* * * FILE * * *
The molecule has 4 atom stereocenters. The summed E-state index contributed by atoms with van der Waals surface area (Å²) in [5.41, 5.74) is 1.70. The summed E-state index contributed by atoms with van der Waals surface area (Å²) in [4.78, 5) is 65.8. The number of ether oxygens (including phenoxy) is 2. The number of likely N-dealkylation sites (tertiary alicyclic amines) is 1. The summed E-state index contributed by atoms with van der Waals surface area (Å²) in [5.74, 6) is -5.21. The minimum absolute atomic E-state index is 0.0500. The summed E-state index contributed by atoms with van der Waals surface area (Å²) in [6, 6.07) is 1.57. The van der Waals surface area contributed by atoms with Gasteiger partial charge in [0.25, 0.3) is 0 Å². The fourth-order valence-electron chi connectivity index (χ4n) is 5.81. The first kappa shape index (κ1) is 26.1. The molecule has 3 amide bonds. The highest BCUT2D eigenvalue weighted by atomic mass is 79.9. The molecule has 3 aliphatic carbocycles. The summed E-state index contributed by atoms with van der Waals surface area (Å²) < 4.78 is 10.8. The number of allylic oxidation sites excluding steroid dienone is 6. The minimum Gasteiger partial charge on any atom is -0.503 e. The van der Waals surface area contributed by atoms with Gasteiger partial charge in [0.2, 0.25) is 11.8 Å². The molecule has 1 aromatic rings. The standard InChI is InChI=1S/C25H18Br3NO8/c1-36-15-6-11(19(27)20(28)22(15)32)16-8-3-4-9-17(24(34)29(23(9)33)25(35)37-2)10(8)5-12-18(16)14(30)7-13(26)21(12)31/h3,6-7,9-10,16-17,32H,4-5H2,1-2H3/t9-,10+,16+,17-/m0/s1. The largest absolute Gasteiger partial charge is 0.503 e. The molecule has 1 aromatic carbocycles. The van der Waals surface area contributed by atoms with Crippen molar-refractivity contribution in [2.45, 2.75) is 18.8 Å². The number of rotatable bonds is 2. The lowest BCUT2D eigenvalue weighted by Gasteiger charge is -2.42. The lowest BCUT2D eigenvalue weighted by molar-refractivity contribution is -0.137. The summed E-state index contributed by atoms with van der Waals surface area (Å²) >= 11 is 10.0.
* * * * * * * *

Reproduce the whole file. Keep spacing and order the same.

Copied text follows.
The molecule has 4 atom stereocenters. The summed E-state index contributed by atoms with van der Waals surface area (Å²) in [5.41, 5.74) is 1.70. The summed E-state index contributed by atoms with van der Waals surface area (Å²) in [4.78, 5) is 65.8. The number of ether oxygens (including phenoxy) is 2. The number of likely N-dealkylation sites (tertiary alicyclic amines) is 1. The summed E-state index contributed by atoms with van der Waals surface area (Å²) in [5.74, 6) is -5.21. The minimum absolute atomic E-state index is 0.0500. The summed E-state index contributed by atoms with van der Waals surface area (Å²) in [6, 6.07) is 1.57. The van der Waals surface area contributed by atoms with Gasteiger partial charge in [0.25, 0.3) is 0 Å². The fourth-order valence-electron chi connectivity index (χ4n) is 5.81. The first kappa shape index (κ1) is 26.1. The molecule has 3 amide bonds. The highest BCUT2D eigenvalue weighted by atomic mass is 79.9. The molecule has 3 aliphatic carbocycles. The summed E-state index contributed by atoms with van der Waals surface area (Å²) < 4.78 is 10.8. The number of allylic oxidation sites excluding steroid dienone is 6. The minimum Gasteiger partial charge on any atom is -0.503 e. The van der Waals surface area contributed by atoms with Gasteiger partial charge in [0.2, 0.25) is 11.8 Å². The molecule has 1 aromatic rings. The standard InChI is InChI=1S/C25H18Br3NO8/c1-36-15-6-11(19(27)20(28)22(15)32)16-8-3-4-9-17(24(34)29(23(9)33)25(35)37-2)10(8)5-12-18(16)14(30)7-13(26)21(12)31/h3,6-7,9-10,16-17,32H,4-5H2,1-2H3/t9-,10+,16+,17-/m0/s1. The largest absolute Gasteiger partial charge is 0.503 e. The molecule has 1 aromatic carbocycles. The van der Waals surface area contributed by atoms with Crippen molar-refractivity contribution in [2.45, 2.75) is 18.8 Å². The number of rotatable bonds is 2. The lowest BCUT2D eigenvalue weighted by Gasteiger charge is -2.42. The lowest BCUT2D eigenvalue weighted by molar-refractivity contribution is -0.137. The summed E-state index contributed by atoms with van der Waals surface area (Å²) >= 11 is 10.0.